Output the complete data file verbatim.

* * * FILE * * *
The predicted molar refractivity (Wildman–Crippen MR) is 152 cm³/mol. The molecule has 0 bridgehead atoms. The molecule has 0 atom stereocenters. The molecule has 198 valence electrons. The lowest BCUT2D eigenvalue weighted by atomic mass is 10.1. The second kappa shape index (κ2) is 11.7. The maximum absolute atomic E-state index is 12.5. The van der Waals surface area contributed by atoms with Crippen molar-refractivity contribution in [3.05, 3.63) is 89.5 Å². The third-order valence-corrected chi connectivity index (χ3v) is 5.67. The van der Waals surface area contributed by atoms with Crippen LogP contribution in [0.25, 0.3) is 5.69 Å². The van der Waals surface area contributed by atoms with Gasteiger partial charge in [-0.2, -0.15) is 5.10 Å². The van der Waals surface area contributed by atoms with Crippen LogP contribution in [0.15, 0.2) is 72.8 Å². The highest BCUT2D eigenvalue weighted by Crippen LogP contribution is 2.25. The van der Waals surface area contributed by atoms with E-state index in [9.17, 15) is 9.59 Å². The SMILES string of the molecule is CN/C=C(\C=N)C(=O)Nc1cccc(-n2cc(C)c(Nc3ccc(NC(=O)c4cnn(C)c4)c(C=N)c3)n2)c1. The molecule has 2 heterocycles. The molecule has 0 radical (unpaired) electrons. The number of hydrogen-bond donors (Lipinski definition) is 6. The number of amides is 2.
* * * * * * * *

The predicted molar refractivity (Wildman–Crippen MR) is 152 cm³/mol. The molecule has 0 bridgehead atoms. The molecule has 0 atom stereocenters. The molecule has 198 valence electrons. The lowest BCUT2D eigenvalue weighted by atomic mass is 10.1. The second kappa shape index (κ2) is 11.7. The maximum absolute atomic E-state index is 12.5. The van der Waals surface area contributed by atoms with Crippen molar-refractivity contribution in [3.05, 3.63) is 89.5 Å². The third-order valence-corrected chi connectivity index (χ3v) is 5.67. The van der Waals surface area contributed by atoms with Crippen LogP contribution in [0.25, 0.3) is 5.69 Å². The van der Waals surface area contributed by atoms with Gasteiger partial charge in [-0.2, -0.15) is 5.10 Å². The van der Waals surface area contributed by atoms with Crippen LogP contribution in [0.15, 0.2) is 72.8 Å². The highest BCUT2D eigenvalue weighted by Crippen LogP contribution is 2.25. The van der Waals surface area contributed by atoms with E-state index in [9.17, 15) is 9.59 Å². The SMILES string of the molecule is CN/C=C(\C=N)C(=O)Nc1cccc(-n2cc(C)c(Nc3ccc(NC(=O)c4cnn(C)c4)c(C=N)c3)n2)c1. The molecule has 2 heterocycles. The molecule has 0 radical (unpaired) electrons. The number of hydrogen-bond donors (Lipinski definition) is 6. The number of amides is 2.